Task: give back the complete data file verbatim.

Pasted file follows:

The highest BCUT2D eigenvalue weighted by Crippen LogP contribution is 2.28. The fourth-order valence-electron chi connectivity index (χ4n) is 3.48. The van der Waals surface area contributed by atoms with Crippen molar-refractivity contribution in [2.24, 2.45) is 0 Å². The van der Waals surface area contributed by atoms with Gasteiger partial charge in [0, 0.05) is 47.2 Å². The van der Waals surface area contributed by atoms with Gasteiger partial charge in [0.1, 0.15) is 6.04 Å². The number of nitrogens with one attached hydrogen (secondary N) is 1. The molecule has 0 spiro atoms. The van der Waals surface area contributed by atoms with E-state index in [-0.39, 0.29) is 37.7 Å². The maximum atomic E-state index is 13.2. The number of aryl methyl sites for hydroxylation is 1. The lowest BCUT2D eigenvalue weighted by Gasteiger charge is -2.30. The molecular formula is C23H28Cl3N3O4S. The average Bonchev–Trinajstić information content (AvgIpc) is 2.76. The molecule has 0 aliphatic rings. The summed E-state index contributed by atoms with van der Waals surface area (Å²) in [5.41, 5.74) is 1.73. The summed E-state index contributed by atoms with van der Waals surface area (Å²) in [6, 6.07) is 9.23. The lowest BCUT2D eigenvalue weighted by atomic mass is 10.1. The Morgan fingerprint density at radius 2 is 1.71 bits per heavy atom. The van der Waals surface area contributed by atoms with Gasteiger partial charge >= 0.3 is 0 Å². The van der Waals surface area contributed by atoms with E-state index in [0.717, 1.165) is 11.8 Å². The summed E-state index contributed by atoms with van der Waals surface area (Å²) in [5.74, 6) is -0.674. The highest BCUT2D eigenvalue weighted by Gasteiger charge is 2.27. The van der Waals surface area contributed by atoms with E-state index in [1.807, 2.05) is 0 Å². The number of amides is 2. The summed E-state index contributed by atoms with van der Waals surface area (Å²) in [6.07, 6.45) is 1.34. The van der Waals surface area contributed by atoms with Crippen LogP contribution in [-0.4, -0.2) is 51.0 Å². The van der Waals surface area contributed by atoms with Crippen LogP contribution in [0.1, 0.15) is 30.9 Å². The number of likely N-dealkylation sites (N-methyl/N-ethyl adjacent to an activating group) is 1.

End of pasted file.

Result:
The highest BCUT2D eigenvalue weighted by Crippen LogP contribution is 2.28. The fourth-order valence-electron chi connectivity index (χ4n) is 3.48. The van der Waals surface area contributed by atoms with Crippen molar-refractivity contribution in [2.24, 2.45) is 0 Å². The van der Waals surface area contributed by atoms with Gasteiger partial charge in [0, 0.05) is 47.2 Å². The van der Waals surface area contributed by atoms with Gasteiger partial charge in [0.1, 0.15) is 6.04 Å². The number of nitrogens with one attached hydrogen (secondary N) is 1. The molecule has 0 spiro atoms. The van der Waals surface area contributed by atoms with E-state index in [-0.39, 0.29) is 37.7 Å². The maximum atomic E-state index is 13.2. The number of aryl methyl sites for hydroxylation is 1. The lowest BCUT2D eigenvalue weighted by Gasteiger charge is -2.30. The molecular formula is C23H28Cl3N3O4S. The average Bonchev–Trinajstić information content (AvgIpc) is 2.76. The molecule has 0 aliphatic rings. The summed E-state index contributed by atoms with van der Waals surface area (Å²) in [5.41, 5.74) is 1.73. The summed E-state index contributed by atoms with van der Waals surface area (Å²) in [6, 6.07) is 9.23. The lowest BCUT2D eigenvalue weighted by atomic mass is 10.1. The Morgan fingerprint density at radius 2 is 1.71 bits per heavy atom. The van der Waals surface area contributed by atoms with Gasteiger partial charge >= 0.3 is 0 Å². The van der Waals surface area contributed by atoms with E-state index in [0.717, 1.165) is 11.8 Å². The summed E-state index contributed by atoms with van der Waals surface area (Å²) in [5.74, 6) is -0.674. The highest BCUT2D eigenvalue weighted by Gasteiger charge is 2.27. The van der Waals surface area contributed by atoms with E-state index in [1.807, 2.05) is 0 Å². The number of amides is 2. The summed E-state index contributed by atoms with van der Waals surface area (Å²) in [6.07, 6.45) is 1.34. The van der Waals surface area contributed by atoms with Crippen LogP contribution in [-0.4, -0.2) is 51.0 Å². The van der Waals surface area contributed by atoms with Crippen LogP contribution in [0.1, 0.15) is 30.9 Å². The number of likely N-dealkylation sites (N-methyl/N-ethyl adjacent to an activating group) is 1.